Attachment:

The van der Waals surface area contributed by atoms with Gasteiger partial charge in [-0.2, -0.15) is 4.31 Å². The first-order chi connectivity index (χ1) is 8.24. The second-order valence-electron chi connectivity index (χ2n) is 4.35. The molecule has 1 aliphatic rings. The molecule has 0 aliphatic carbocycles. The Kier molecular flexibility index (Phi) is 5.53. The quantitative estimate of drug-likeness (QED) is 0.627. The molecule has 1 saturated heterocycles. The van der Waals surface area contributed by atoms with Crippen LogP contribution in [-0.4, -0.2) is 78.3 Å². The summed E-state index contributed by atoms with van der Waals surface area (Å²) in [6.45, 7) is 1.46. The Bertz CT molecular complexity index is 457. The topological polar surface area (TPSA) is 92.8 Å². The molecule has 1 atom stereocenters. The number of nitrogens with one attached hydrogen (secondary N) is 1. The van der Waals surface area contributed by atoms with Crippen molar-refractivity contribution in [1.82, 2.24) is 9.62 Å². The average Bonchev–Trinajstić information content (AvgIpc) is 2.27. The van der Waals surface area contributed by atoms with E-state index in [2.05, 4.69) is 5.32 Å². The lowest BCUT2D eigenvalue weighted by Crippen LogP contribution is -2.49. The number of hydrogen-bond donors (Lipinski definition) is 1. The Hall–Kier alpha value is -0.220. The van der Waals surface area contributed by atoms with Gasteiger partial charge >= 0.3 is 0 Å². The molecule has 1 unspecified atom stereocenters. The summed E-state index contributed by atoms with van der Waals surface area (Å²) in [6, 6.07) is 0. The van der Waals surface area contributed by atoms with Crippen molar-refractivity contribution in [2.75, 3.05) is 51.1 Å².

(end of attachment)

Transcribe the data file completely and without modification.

The van der Waals surface area contributed by atoms with Gasteiger partial charge in [-0.2, -0.15) is 4.31 Å². The first-order chi connectivity index (χ1) is 8.24. The second-order valence-electron chi connectivity index (χ2n) is 4.35. The molecule has 1 aliphatic rings. The molecule has 0 aliphatic carbocycles. The Kier molecular flexibility index (Phi) is 5.53. The quantitative estimate of drug-likeness (QED) is 0.627. The molecule has 1 saturated heterocycles. The van der Waals surface area contributed by atoms with Crippen LogP contribution in [-0.4, -0.2) is 78.3 Å². The summed E-state index contributed by atoms with van der Waals surface area (Å²) in [6.45, 7) is 1.46. The Bertz CT molecular complexity index is 457. The topological polar surface area (TPSA) is 92.8 Å². The molecule has 1 atom stereocenters. The number of nitrogens with one attached hydrogen (secondary N) is 1. The van der Waals surface area contributed by atoms with Crippen molar-refractivity contribution in [1.82, 2.24) is 9.62 Å². The average Bonchev–Trinajstić information content (AvgIpc) is 2.27. The van der Waals surface area contributed by atoms with E-state index in [2.05, 4.69) is 5.32 Å². The lowest BCUT2D eigenvalue weighted by Crippen LogP contribution is -2.49. The number of hydrogen-bond donors (Lipinski definition) is 1. The Hall–Kier alpha value is -0.220. The van der Waals surface area contributed by atoms with Gasteiger partial charge >= 0.3 is 0 Å². The molecule has 1 unspecified atom stereocenters. The summed E-state index contributed by atoms with van der Waals surface area (Å²) in [6, 6.07) is 0. The van der Waals surface area contributed by atoms with Crippen molar-refractivity contribution in [2.75, 3.05) is 51.1 Å².